The German choreographer’s work is unaccountably unknown in the UK (he was prolific but died horribly young, three years after making this piece). Kudos to Carlos Acosta for correcting our ignorance, and for believing that his dancers at Birmingham Royal Ballet could do the work justice, for its steps are fiendishly demanding. In movement style it owes much to Balanchine (think of that choreographer’s Symphony in C, a regular party-piece for BRB's sister company in London). But Scholz’s visualisation of the score in The Seventh Symphony is too fizzingly inventive for such comparisons to hold. Using almost entirely classical steps, he keeps us in a state of breathless suspense, trying to guess when and where the next stream of leaping bodies will spring from. Satisfyingly, though, Scholz bows to every one of Beethoven's repeats, showing us the same steps to the same music – a welcome chance to take in the deliciously nuanced detail (main picture) that one misses first time round. It's impressive that BRB now has the talent and polish across the company – not just among its principals – to stand up to such scrutiny.Birmingham Royal Ballet in The Seventh SymphonySeveral images remain imprinted on the brain long after: the men dragging their partners across the floor like sacks of grain, or carrying them as planks above their heads. Perhaps the most mysterious comes in the symphony's third movement (pictured above), when the entire cast join hands and lean in to a wide pool of light on the floor, remaining motionless while the music races on. Are they peering into the Sun? An abyss? The afterlife? Whatever, it's a telling hiatus, and it comes twice. How amusing, then, to read that this was originally merely a choreographer's desperate solution to running behind schedule. But this is wonderful stuff. Here's hoping that the large number of ballet directors who turned out for this show's opening night will have gone straight home to check out the Scholz catalogue and eventually bring us more.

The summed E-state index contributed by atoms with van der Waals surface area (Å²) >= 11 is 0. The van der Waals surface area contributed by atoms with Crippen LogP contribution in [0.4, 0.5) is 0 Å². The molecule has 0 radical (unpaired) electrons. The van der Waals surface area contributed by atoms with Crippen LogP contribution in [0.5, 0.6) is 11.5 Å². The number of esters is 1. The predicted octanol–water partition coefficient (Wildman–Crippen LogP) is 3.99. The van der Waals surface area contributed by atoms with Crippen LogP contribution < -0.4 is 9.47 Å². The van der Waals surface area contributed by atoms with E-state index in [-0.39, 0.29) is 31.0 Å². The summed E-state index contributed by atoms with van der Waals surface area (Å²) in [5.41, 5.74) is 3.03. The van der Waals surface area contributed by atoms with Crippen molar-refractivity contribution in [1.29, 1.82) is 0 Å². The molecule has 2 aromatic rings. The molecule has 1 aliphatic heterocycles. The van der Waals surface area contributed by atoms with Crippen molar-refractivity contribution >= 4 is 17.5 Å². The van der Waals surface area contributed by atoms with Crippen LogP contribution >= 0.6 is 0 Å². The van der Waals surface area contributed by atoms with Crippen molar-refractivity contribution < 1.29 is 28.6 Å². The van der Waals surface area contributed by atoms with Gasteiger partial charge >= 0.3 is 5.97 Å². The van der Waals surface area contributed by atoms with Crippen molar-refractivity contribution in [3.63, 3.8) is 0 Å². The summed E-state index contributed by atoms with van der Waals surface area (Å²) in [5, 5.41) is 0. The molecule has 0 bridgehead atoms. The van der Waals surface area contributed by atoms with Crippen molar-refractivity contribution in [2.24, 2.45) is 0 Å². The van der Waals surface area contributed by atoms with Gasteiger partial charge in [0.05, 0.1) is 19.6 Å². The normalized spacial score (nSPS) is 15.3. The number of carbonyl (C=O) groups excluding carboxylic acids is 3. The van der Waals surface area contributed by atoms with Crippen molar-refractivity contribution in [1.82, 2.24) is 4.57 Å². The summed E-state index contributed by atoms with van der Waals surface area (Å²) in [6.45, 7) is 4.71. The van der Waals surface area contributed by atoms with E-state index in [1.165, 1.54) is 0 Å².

Mathilde Rodrigues in HotelThe new work on the programme, Hotel, took us to a very different place, including a reception desk and a dining-room. Its creator duo, Morgann Runacre-Temple and Jessica Wright, integrate film into all their work, and here that extends to real-time footage of the action, filmed by the dancers as we watch. The mood is distinctly whacky – Wes Anderson visits Fawlty Towers – and there is a story, some bad business between the chef and the hotel manager resulting in hallucinogenic mashed potato. Much of the comedy works a treat (pictured right). At other times, the eye is too confused by projections on walls to know where to look, and the live close-ups are murky. Overall, there could be more dance, less business, though a leaping pas de trois for bellhops is a delight. And the standout image of the emu (ostrich? goose?) created simply by a shrouded dancer extending one bare arm, the hand forming a beak, is a real comic coup. Mikael Karlsson's score is eclectic and jittery, apparently spooking some members of the orchestra, whose entries weren't all as clean as usual.

But this is an exciting programme, overall, as we're learning to expect from the new Birmingham regime. And certainly its most ambitious to date.